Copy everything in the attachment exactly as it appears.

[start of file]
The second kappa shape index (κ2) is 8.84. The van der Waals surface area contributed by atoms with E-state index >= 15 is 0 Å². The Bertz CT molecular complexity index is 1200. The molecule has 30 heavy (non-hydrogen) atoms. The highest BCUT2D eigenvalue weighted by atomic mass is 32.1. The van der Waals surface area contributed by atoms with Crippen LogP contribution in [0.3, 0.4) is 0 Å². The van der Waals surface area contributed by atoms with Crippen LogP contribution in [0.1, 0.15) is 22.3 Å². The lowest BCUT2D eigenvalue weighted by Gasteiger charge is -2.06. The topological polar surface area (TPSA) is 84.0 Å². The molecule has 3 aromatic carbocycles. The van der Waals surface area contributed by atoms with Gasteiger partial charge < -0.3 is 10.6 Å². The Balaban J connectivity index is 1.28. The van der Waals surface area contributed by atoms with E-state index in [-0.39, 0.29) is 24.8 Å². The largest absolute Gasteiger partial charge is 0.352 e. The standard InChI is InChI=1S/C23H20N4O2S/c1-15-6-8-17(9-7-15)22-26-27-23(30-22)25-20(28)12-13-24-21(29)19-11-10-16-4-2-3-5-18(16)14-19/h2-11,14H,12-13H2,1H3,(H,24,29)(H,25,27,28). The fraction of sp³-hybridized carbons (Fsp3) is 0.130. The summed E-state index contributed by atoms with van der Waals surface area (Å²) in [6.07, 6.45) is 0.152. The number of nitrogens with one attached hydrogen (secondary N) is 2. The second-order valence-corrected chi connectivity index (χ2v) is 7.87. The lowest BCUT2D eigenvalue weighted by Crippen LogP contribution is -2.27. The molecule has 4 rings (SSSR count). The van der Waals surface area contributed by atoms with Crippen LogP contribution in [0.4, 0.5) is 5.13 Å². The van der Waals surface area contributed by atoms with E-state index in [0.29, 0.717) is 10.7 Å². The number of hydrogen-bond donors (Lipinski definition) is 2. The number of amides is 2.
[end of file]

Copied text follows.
The second kappa shape index (κ2) is 8.84. The van der Waals surface area contributed by atoms with E-state index >= 15 is 0 Å². The Bertz CT molecular complexity index is 1200. The molecule has 30 heavy (non-hydrogen) atoms. The highest BCUT2D eigenvalue weighted by atomic mass is 32.1. The van der Waals surface area contributed by atoms with Crippen LogP contribution in [0.3, 0.4) is 0 Å². The van der Waals surface area contributed by atoms with Crippen LogP contribution in [0.1, 0.15) is 22.3 Å². The lowest BCUT2D eigenvalue weighted by Gasteiger charge is -2.06. The topological polar surface area (TPSA) is 84.0 Å². The molecule has 3 aromatic carbocycles. The van der Waals surface area contributed by atoms with Gasteiger partial charge < -0.3 is 10.6 Å². The Balaban J connectivity index is 1.28. The van der Waals surface area contributed by atoms with E-state index in [-0.39, 0.29) is 24.8 Å². The largest absolute Gasteiger partial charge is 0.352 e. The standard InChI is InChI=1S/C23H20N4O2S/c1-15-6-8-17(9-7-15)22-26-27-23(30-22)25-20(28)12-13-24-21(29)19-11-10-16-4-2-3-5-18(16)14-19/h2-11,14H,12-13H2,1H3,(H,24,29)(H,25,27,28). The fraction of sp³-hybridized carbons (Fsp3) is 0.130. The summed E-state index contributed by atoms with van der Waals surface area (Å²) in [6.07, 6.45) is 0.152. The number of nitrogens with one attached hydrogen (secondary N) is 2. The second-order valence-corrected chi connectivity index (χ2v) is 7.87. The lowest BCUT2D eigenvalue weighted by Crippen LogP contribution is -2.27. The molecule has 4 rings (SSSR count). The van der Waals surface area contributed by atoms with Crippen LogP contribution in [0.4, 0.5) is 5.13 Å². The van der Waals surface area contributed by atoms with E-state index in [0.29, 0.717) is 10.7 Å². The number of hydrogen-bond donors (Lipinski definition) is 2. The number of amides is 2.